Listen, Maria Callas made one big - or rather, short and squat - mistake in her life, but she was a real woman with incredible talent. Here, she and all of the other personalities in her life, apart from Onassis of course, are reduced to caricatures. How any author can suck the life out of people who actually lived documented lives is beyond me, but I think Goodwin started her research with Wikipedia as a checklist and then turned history into a soap opera. The bubble-headed first wife who deserved to lose her meal ticket - despite coming from a wealthy family herself - because she didn't love her cheating husband enough The calculating actress turned princess who wants the best of both worlds and throws herself at a man with gold taps on his yacht in the presence of her husband. The blameless bimbo who is better than the other actress because she too came from nothing and is therefore portrayed as a victim. The 'stick insect' women out for what they can get, despite maintaining a svelte figure being some kind of achievement in other women who also steal husbands. Not forgetting the mercenary first husband who 'admired Callas the great diva and not Maria the woman' and couldn't give his infertile wife a child.

I'm sorry for contributing to the author's gold coins, Madame Callas, even if I only paid 99p. You and every woman slated in this book deserve far better.
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AdonisGuilfoyle | Apr 12, 2024 |
From her poor beginnings Maria Callas has risen to become the greatest soprano in the world however, her personal life is not so fulfilled. In a loveless marriage, her manager husband pushes Maria too hard and when her voice fails, she is called a Diva, and worse. Then Maria meets the charismatic and fabulously rich Aristotle Onassis and falls in love. Can Maria get her happy ending or will she be like one of her tragic opera heroines?
Goodwin has a talent for writing fictionalised stories about well-known figures that contain enough fact to be taken fairly seriously but are actually just really great entertainment. Here her subject is the great operatic star Maria Callas but Goodwin focuses on the key years of her affair with Aristotle Onassis. There are some liberties taken for narrative effect but the author admits this and I think the changes make the story a better read - yes, it's very light but it's a well-crafted, enjoyable read.… (more)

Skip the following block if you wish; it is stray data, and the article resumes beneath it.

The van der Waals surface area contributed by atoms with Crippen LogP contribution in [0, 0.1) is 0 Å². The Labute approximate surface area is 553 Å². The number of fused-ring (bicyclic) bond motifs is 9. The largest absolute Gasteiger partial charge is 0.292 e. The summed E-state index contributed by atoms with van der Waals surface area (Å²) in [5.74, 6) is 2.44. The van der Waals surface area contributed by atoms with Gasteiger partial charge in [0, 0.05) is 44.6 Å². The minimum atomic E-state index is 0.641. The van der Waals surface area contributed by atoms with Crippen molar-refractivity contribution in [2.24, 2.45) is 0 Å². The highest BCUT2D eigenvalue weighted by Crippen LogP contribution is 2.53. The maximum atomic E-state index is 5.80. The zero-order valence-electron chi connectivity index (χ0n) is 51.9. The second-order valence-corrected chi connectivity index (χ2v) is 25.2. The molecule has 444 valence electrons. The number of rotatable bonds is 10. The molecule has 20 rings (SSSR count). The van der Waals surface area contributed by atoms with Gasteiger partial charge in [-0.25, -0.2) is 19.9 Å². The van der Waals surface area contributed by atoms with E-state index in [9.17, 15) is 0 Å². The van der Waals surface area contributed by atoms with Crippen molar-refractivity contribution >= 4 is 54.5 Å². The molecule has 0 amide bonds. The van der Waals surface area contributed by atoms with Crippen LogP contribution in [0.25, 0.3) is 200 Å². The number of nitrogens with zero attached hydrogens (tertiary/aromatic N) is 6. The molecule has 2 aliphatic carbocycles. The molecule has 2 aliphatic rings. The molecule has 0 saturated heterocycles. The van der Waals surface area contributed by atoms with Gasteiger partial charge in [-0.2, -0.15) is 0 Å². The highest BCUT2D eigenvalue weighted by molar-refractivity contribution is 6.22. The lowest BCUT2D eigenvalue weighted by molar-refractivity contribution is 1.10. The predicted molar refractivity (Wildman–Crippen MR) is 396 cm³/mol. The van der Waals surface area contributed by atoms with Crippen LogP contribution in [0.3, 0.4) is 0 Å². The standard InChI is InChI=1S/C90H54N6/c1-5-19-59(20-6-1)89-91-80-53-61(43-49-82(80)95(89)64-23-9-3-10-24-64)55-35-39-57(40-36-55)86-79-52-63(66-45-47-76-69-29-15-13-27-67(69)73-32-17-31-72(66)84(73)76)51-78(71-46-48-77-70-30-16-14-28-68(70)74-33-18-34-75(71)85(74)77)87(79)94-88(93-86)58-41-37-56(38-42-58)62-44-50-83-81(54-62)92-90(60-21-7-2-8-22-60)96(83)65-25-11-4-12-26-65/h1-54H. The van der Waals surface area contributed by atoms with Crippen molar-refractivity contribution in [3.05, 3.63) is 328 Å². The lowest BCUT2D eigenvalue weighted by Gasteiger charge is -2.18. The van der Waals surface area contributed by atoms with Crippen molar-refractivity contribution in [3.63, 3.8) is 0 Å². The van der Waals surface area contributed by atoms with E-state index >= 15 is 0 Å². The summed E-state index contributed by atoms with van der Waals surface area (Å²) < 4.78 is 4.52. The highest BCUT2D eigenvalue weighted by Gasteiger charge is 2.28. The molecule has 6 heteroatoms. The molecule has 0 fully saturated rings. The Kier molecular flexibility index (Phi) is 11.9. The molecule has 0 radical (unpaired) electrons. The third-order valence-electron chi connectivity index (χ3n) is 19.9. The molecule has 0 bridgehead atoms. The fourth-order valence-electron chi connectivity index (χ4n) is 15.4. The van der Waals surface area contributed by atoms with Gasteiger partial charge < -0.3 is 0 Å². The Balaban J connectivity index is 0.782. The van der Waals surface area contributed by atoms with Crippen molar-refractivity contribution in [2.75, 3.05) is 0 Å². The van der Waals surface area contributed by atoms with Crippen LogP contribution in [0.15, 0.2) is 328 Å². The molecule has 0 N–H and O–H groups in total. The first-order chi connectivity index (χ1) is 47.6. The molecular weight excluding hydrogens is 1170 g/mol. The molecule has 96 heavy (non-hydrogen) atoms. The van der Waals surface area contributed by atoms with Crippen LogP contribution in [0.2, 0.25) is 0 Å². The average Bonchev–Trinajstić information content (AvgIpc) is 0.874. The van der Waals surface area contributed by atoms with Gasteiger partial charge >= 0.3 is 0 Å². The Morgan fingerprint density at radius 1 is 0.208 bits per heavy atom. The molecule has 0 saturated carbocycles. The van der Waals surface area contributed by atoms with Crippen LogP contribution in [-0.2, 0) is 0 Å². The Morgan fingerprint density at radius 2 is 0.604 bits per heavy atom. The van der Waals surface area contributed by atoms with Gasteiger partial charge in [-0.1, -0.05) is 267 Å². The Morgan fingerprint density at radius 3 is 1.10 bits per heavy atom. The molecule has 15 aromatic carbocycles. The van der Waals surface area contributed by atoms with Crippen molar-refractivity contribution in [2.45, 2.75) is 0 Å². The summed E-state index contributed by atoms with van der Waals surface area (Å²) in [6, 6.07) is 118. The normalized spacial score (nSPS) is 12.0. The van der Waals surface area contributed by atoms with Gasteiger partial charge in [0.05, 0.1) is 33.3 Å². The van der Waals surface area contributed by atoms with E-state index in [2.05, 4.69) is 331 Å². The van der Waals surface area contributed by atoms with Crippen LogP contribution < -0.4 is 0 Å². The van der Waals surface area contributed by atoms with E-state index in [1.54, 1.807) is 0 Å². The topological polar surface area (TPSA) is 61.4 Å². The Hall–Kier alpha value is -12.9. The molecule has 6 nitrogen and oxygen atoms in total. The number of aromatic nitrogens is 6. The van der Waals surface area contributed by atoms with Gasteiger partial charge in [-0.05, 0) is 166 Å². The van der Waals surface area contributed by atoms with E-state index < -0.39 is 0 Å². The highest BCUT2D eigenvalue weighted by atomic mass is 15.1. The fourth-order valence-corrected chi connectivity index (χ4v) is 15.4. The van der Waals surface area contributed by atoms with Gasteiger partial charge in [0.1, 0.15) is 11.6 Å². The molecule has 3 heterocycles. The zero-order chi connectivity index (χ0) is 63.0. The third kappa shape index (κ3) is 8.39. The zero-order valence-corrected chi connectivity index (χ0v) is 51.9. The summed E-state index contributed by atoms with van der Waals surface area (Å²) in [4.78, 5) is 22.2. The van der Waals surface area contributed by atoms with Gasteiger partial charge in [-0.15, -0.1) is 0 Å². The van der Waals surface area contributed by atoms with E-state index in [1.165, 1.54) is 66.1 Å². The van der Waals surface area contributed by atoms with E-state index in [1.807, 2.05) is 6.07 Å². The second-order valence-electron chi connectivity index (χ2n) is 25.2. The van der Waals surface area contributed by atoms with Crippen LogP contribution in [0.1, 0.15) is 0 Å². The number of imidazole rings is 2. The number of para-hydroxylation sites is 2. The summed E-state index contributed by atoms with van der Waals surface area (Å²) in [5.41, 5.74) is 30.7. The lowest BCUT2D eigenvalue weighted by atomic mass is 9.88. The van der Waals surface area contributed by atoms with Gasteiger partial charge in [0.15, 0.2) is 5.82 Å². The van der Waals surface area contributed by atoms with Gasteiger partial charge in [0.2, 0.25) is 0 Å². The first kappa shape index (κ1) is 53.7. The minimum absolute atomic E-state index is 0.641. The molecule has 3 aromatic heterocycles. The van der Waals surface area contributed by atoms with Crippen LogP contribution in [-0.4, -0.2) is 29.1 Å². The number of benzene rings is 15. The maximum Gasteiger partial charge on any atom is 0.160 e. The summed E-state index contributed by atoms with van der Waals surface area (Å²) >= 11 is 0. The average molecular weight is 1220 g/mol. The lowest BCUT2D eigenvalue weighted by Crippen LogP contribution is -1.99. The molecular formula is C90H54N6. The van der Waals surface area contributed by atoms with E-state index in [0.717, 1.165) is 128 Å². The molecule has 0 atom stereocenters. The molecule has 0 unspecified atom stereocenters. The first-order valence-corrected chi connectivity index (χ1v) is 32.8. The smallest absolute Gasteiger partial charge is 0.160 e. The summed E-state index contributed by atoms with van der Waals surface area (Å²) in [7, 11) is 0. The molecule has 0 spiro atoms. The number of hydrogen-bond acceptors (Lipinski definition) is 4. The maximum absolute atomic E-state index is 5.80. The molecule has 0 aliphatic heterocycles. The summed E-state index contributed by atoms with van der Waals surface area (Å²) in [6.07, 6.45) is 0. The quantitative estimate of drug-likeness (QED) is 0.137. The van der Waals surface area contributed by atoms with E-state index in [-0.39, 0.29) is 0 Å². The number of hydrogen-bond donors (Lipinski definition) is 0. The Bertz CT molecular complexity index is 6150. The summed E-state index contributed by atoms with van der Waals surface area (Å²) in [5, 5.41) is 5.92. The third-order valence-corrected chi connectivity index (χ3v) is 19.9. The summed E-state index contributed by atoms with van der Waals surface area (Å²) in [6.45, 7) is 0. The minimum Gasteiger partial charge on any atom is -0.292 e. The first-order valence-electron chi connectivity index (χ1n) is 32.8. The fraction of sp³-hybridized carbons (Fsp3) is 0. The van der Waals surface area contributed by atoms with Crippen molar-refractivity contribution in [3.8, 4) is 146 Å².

pluckedhighbrow | Mar 23, 2024 |
This is a fictional account of Queen Victoria from right around when she turned 18 years old (just before she became queen) until she got engaged to Prince Albert, only a year or two after she became queen. So, it focused initially on her (strained) relationship with her mother (in part, due to her mother’s involvement with power-hungry Sir John Conroy). When Victoria became queen, the prime minister at the time, Lord Melbourne, advised her, despite his reputation with women and people worried that he would influence Victoria politically. The story then shifted to her meeting her cousins Ernst and Albert.

I listened to the audio and thought this was very good. In the past few years, I’ve read some about Victoria, so I don’t think anything in this book came as a surprise, but it was interesting and I feel like the author’s writing style is easy to “read” (or, in my case, listen to!).
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LibraryCin | 72 other reviews | Mar 1, 2024 |
Diva is a fabulous depiction of the life of Maria Callas, the famous and powerful soprano opera singer. A huge part of her tale includes her love affair with Ari Onassis. This book kept me spellbound. I know little of the real Maria Callas, but felt her emotions both in her music and her performances and as well her great love and the abuse of that love by Onassis. It was so readable and touching, even when I wanted to scream warnings at Maria.Perhaps Ms. Goodwin took liberties with her portrayal of the great Diva, but I felt it worked well, and I very much enjoyed the book.
My thanks to the publisher and NetGalley for the opportunity to read and review this title.
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c.archer | 10 other reviews | Feb 28, 2024 |